Facebook status, twitter box, and…

Published in 2009

There is a great conversation regarding the future of microblogging thanks to Facebook opening its status box

I just want to clarify something. Public microblogging is not  a copy of AIM or it’s not Jack Dorsey that was the real father of this experience (yes, his sketch is fantastic).
It’s k10k.net (mschmidt and token) and their fabulous team of designers that were (they still are) publishing every day some extraordinary microblogs: new trends with links. It was(still) totally addictive and we really were all focusing on this. It’s also DFORM1, an individual initiative from a Sweden guy (no link for this, will try to find some snaps).
When Twitter came to public, it was not clear that it would became a fantastic socialbookmark/headlines/conversations tool, I mean for the outsiders adopters. The fact that tinyurl came from a third party confirms that twitter’s aim was not to contain so many links.

So if it was hard to compare the microblogging activity from those designers in 2000 (i forgot threeoh, designiskinky too) to twitter in 2006, it’s much more easy now. K10k was was an « on-request » community, but we, as viewers, knew well all people behind those names, including webdesign stars such as Joshua Davis, Mike Cina, Zeldman… They were tweeting something between 30 to 100 short messages per day. And other design portals were trying to find better links, news projects, but the k10k (about 30 peers) were just skyrocking and their servers had monumental pageviews. For designers, microblogging was excellent: no need to argue, just say somethin like « amazing flash piece ***** » In the meantime, Kottke was the reverse, pushing the blogging to another level. And blogger.com came and those microblogs were replaced by streams of portofolios or stacks of blogrolls. k10k and this crowd were leading the front-end in all ways during years (98-04). They saw this social thing (web2, friendster, flickr) coming and did not take the opportunity to enlarge communities and enlarge conversations.  We can call this diferently: they kept an editorial point of view and a way of life: cutting-edge, not VC-edge.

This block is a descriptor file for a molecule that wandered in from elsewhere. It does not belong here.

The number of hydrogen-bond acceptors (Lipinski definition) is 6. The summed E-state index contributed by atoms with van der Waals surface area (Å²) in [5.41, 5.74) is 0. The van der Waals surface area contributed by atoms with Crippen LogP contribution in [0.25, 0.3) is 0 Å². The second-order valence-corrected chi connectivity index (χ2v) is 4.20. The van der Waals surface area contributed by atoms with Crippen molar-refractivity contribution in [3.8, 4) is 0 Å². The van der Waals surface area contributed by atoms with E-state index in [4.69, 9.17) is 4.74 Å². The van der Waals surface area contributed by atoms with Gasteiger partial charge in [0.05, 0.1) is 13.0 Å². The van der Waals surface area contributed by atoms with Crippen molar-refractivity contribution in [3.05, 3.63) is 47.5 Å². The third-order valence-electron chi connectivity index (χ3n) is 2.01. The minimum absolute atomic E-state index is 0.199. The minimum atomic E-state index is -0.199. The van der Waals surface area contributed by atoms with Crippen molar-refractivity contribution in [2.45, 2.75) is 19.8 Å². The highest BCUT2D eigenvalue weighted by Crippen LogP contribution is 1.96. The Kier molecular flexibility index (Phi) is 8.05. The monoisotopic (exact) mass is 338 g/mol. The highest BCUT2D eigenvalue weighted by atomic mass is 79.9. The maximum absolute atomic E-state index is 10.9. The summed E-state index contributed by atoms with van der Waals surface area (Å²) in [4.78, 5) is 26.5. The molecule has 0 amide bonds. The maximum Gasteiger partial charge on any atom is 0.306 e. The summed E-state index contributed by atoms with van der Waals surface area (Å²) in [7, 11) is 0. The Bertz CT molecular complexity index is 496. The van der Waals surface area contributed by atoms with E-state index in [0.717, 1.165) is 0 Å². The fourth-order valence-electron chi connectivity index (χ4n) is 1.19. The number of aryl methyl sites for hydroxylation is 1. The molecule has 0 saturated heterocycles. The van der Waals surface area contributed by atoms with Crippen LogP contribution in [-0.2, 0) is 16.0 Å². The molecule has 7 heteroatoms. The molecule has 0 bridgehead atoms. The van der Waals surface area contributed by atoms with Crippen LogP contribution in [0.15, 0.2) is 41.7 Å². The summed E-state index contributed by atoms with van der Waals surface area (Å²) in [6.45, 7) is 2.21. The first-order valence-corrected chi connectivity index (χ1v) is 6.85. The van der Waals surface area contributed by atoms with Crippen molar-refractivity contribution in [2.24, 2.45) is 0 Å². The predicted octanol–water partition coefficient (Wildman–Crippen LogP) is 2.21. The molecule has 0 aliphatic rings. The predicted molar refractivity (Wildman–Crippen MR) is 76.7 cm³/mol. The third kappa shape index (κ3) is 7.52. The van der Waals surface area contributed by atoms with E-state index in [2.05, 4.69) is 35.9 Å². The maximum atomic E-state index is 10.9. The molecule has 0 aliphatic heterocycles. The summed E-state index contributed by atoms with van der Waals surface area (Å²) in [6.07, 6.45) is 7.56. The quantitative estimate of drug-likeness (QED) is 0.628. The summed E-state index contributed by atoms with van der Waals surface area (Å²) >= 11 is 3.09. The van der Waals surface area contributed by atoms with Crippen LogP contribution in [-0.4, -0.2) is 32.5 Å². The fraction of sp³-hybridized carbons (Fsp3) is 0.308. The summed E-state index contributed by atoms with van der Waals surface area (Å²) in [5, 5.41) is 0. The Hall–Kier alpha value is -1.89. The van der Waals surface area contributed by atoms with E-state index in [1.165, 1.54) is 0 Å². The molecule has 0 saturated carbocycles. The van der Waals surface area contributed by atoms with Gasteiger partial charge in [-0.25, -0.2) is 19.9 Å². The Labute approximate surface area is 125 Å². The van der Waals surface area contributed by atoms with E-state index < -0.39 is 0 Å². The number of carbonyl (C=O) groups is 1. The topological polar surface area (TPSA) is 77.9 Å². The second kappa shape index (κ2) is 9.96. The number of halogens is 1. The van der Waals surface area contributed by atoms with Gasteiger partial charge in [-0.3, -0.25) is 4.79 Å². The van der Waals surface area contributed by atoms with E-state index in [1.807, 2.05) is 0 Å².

They took time to accept new layouts, big fonts usage and gradients everywhere. They were stuck somewhere, but I can just confirm: they still are incredible visionnaries and have the biggest knowledge of the design interface history. Twitter is about design…don’t forget.

When you see this, don’t you see the Facebook or FriendFeed widget ?
And just a last word, I was also microblogging in 2000 and even if my audience was very very small, I had a lot of pleasure. I have more now because the attention is much bigger around.

À propos de Raphaël Briner

CEO HyperWeek.com


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